Senu Yivokuchi Corpus

This corpus is a set of texts written in Yivokuchi. Most of them are translations of other texts (poems, sayings, short stories) originally written in a natural language. There are also texts I wrote myself directly in Yivokuchi. In all cases there's an English translation.

The texts are displayed in a manner that is common in grammar books, and which has been adopted by language hobbyists: the original text is given, then translated into Yivokuchi, and finally there's an 'interlinear translation' where each sentence and word is deconstructed, showing its root, grammatical marks such as cases, derivative affixes, etc. Some comments and notes usually follow, in order to clarify morphological oddities and glosses that are not obvious to the reader.

Radical elements are shown using the most appropriate gloss in English, while grammatical elements employ codes. There's a set of abbreviations used in interlinear glosses, which you should open in a separate window side to side with this one, if you're going to follow the texts.

There's no 'Babel text' in this corpus, as is usual (a Babel text is the customary translation of the part of the book of Genesis that tells about the infamous Tower), since that text is completely dull and uninspiring to me; there may be translations of biblical texts in the future, though, as well as texts from other holy and not-so-holy books.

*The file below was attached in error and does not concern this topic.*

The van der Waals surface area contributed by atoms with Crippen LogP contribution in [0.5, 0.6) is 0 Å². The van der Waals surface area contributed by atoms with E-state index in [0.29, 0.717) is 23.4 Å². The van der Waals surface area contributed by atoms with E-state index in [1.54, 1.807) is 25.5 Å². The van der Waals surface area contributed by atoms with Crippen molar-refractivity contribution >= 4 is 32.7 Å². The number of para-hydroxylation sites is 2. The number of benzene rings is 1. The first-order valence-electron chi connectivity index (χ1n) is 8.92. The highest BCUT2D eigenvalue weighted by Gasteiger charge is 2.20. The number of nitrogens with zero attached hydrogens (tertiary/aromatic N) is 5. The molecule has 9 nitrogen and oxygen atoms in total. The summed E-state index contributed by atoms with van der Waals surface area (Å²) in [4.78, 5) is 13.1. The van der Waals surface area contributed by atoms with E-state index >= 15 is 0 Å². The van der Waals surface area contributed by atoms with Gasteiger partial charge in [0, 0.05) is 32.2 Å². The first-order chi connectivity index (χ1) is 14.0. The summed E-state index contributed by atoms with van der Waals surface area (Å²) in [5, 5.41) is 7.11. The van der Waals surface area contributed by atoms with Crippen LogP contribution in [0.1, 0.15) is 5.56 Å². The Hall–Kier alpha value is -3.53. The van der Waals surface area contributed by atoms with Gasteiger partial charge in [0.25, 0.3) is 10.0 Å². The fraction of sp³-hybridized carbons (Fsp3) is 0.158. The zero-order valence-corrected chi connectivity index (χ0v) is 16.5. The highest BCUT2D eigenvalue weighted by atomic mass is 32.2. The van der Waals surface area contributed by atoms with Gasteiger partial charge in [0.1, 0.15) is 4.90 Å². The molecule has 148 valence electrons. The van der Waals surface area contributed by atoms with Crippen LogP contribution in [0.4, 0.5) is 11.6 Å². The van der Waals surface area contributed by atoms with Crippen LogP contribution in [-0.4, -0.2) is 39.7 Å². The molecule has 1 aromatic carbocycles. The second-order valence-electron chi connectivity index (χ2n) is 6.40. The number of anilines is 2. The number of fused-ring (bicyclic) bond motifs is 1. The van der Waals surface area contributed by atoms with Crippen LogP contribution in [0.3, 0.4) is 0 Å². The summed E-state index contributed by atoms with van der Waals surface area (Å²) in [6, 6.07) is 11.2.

The texts

Moments of transition: the last lines of G'Kar quoting G'Quon in Babylon 5, episode 66, "Z'ha'dum".

El juego ("The game"): a poem by Jorge Luis Borges (original in Spanish) on remote causes.

Una brújula ("A compass"): another Borges poem, on pantheism.

Two English poems: from one of the two, by Jorge Luis Borges.

Namárië: Galadriel's Lament in Lórien, from "The Lord of the Rings", by J. R. R. Tolkien.

Extract from the Dao De Jing: a passage from this enigmatic book of wisdom.

Yetie wo ("This Silence"): a haiku in Senu Yivokuchi (original, not translated, by P. D. F.).

Drinking Alone Under the Moon: a translation of an English translation of a poem by Li Bai (the Classical Chinese poet also know as Li Po).

Question and Answer on the Mountain: another poem by Li Bai.

La dicha ("Joy"): a poem by Jorge Luis Borges (original in Spanish) about the joy of love that renews the world.

Leaves of Grass: the short poem opening the book of the same name, by famous American poet Walt Whitman.

Bright Moon Above Tian Shan Mountain: yet another poem by Li Bai.

2001: A Space Odissey: the first paragraph of the first chapter of Arthur C. Clarke's masterpiece.

Dimat khu mawo ("Say Something Now"): another original poem, by P. D. F.

On Dragon Hill: n-th poem by Li Bai!

The Story of Beren and Lúthien: a fragment of this chapter of J. R. R. Tolkien's "The Silmarillion".

The Anti-Christ: the prologue of Nietzsche's critique of Christianity.

Prometheus Unbound: some verses by Percy Bysshe Shelley.

The Infinite Dream of Pao Yu: a short story by Tsao Tsue Kin, the great 18th century Chinese novelist (actually, a chapter of his masterpiece "The Dream of the Red Chamber").